Ask Geoffrey: What’s Up With These Mismatched Tower Toppers?
A viewer wants to know why the towers atop an iconic Chicago skyscraper have changed height. Geoffrey Baer proves himself equal to the task in this week’s Ask Geoffrey.
Also, if you’ve ever wondered about a small, dark building near the former John Hancock Center, you’re not alone. And rest assured, its low profile is intentional.
For most of its history, the John Hancock Center’s two antennas were of equal height. But in recent years, one of the antennas has gotten significantly taller, which to my eye ruined the symmetry of the building. What is the history of when and why the Hancock’s antennas grew? And will they ever be of equal height again?
—John Holden, Edgewater Glen
Well, our first order of business should be getting all of our names straight. For one, the former John Hancock Center is now simply known as 875 N. Michigan Ave. Hancock Insurance hasn’t had offices in the building for years and asked that their name and logos be removed this past February. The investment group that owns the building is shopping around naming rights.
And those tall spires on top of the building aren’t called antennas. They’re superstructures, or towers, and they have many antennas bolted to them transmitting signals from numerous radio and TV stations that rent space on the towers.
The towers would change height for two reasons. One is to make room for more antennas if stations want to add them, or to eliminate empty space if stations remove unneeded ones. The other reason is to provide better reception for TV viewers and radio listeners. Back in the days of analog television, depending on where you lived you might see a double image on some TV channels because the signal bounced off of taller buildings nearby. It got even trickier when we switched to digital in the early 2000s. If the signal was blocked you might not get that station on your TV at all. Of course, this only affected you if you watch TV over the air as opposed to cable or streaming.
We talked to broadcast facilities manager Mead Elliott at 875 N. Michigan Ave., who told us the two superstructures support antennas for 12 radio stations and seven TV stations. Most stations also have antennas atop Willis Tower so they have a main and backup. Both of WTTW’s transmitters are on Willis Tower.
As our viewer points out, the Hancock originally had two towers of equal height. Each was 350 feet, because RCA advised the architects that a total of 700 feet was needed to accommodate every TV and radio station in Chicago. It was the highest rooftop in town until Sears (now Willis) Tower was finished five years later.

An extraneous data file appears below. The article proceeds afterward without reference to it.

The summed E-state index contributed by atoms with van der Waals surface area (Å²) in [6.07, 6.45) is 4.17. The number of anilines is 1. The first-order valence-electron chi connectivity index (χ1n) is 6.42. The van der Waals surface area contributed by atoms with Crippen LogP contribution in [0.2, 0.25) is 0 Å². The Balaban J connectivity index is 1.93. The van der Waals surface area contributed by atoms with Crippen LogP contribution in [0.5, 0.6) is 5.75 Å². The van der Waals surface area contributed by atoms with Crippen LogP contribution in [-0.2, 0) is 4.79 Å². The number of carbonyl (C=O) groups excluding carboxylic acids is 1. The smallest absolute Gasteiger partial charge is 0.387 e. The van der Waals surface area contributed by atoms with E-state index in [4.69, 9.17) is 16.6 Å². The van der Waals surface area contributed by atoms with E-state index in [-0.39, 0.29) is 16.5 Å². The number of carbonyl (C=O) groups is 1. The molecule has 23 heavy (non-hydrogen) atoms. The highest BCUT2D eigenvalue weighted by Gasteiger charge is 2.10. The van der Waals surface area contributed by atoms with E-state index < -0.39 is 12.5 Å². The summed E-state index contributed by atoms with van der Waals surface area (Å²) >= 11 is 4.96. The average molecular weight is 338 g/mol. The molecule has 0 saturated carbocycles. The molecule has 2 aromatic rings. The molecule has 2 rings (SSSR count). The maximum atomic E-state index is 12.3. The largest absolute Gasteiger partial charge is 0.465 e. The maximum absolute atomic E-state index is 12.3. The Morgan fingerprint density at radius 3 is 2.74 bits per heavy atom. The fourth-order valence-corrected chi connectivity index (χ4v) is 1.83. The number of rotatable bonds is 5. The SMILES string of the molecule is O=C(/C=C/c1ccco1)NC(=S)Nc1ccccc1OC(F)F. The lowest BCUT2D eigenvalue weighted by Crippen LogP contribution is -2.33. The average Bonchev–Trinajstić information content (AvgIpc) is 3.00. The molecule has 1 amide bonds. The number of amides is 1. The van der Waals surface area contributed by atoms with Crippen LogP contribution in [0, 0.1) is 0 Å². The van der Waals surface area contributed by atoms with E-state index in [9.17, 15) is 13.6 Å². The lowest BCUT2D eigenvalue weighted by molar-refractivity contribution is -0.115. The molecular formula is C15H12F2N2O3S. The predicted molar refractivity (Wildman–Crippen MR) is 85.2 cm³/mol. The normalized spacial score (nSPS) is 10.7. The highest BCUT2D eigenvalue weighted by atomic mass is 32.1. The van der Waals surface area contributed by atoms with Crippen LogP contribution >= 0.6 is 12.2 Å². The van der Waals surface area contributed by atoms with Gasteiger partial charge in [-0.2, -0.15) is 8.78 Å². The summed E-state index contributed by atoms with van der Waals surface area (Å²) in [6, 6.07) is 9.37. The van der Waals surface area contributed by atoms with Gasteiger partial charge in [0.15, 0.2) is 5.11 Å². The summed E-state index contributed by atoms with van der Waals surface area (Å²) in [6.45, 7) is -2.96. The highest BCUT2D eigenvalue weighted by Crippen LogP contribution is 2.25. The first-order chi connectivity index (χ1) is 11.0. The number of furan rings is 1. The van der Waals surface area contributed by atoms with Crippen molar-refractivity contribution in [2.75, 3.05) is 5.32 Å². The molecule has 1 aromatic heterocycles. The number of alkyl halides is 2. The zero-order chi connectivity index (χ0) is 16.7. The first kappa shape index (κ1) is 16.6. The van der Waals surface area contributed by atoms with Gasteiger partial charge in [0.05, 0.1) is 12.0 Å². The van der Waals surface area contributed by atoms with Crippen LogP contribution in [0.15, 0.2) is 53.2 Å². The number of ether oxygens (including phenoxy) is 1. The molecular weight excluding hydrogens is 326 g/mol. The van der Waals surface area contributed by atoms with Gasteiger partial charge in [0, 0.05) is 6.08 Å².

Elliott said that in 2002, the eastern tower was raised to its current height so that a new digital antenna for CBS Channel 2 would clear the roof height of Willis Tower across town.
So the east tower is now 378 feet tall. And the west tower has been reduced to 285 feet.
As our viewer mentioned, the towers were once striped red and white and had flashing incandescent red lights. That was a federal requirement to warn away passing aircraft. Towers with strobe lights like those on top of Willis are not required to be striped.
Elliot said that the striping is very expensive and time consuming to repaint each year, so they switched to strobe lighting in 2014 and got rid of the stripes.
And Elliot says that despite our love of symmetry, it’s unlikely that the towers will ever be equal in height again.
Who was the architect of The Casino Club? I had read at one time that the interior decoration was by Rue Winterbotham Carpenter. However, I can find no clues as to who actually designed this fascinating private clubhouse. Can you help?
—Ken Chrzastek, Brynford Park
The architect of the dark, extremely understated 1928 Casino Club was Walter Frazier. But the very valuable little corner property at the base of the former John Hancock wasn’t the original site of the Casino Club when it was founded in 1914.
The original club building was on the opposite corner at Delaware Place and Seneca Street, now Mies van der Rohe Way, and it was pale pink stucco structure designed by architects Arthur Heun and Ernest Walker.
In addition to being a dining and dancing club, the Casino was intended to be a place for the city and suburban elite to rest and refresh between social engagements without having to go home.
It was built on land leased to them by the Palmer family, but just 12 years later, the Palmer estate sold the land, so the club was forced to rebuild across the street.
The 400-member roster included Chicago’s most well-heeled families: the Blairs, McCormicks, Armours, Cudahys, and of course the Palmers. The architect of the new building, Walter Frazier, was familiar to many of them because he also had designed their homes in the Lake Forest and Lake Bluff area.
As our viewer mentioned, founding member Rue Winterbotham Carpenter oversaw the interior design in tasteful pastels and marble, which remains largely intact to this day.
Carpenter also remodeled interiors at the Auditorium Theatre when Louis Sullivan’s original design was considered outdated and she is credited as founder of the Arts Club for which she also designed the interior.
According to a Chicago Tribune interview with Bruce Graham, the famous architect of the firm Skidmore, Owings and Merrill, the original plan for the site was not one 100-story tower, but two 70-story towers, one for residences and one for offices.
The developers reportedly send a letter to the club president Doris Winterbotham inquiring about buying the Casino property. She is said to have ignored the request and dropped the letter in a desk drawer, where it was found after her death years later. So the developers built one tower instead of two.
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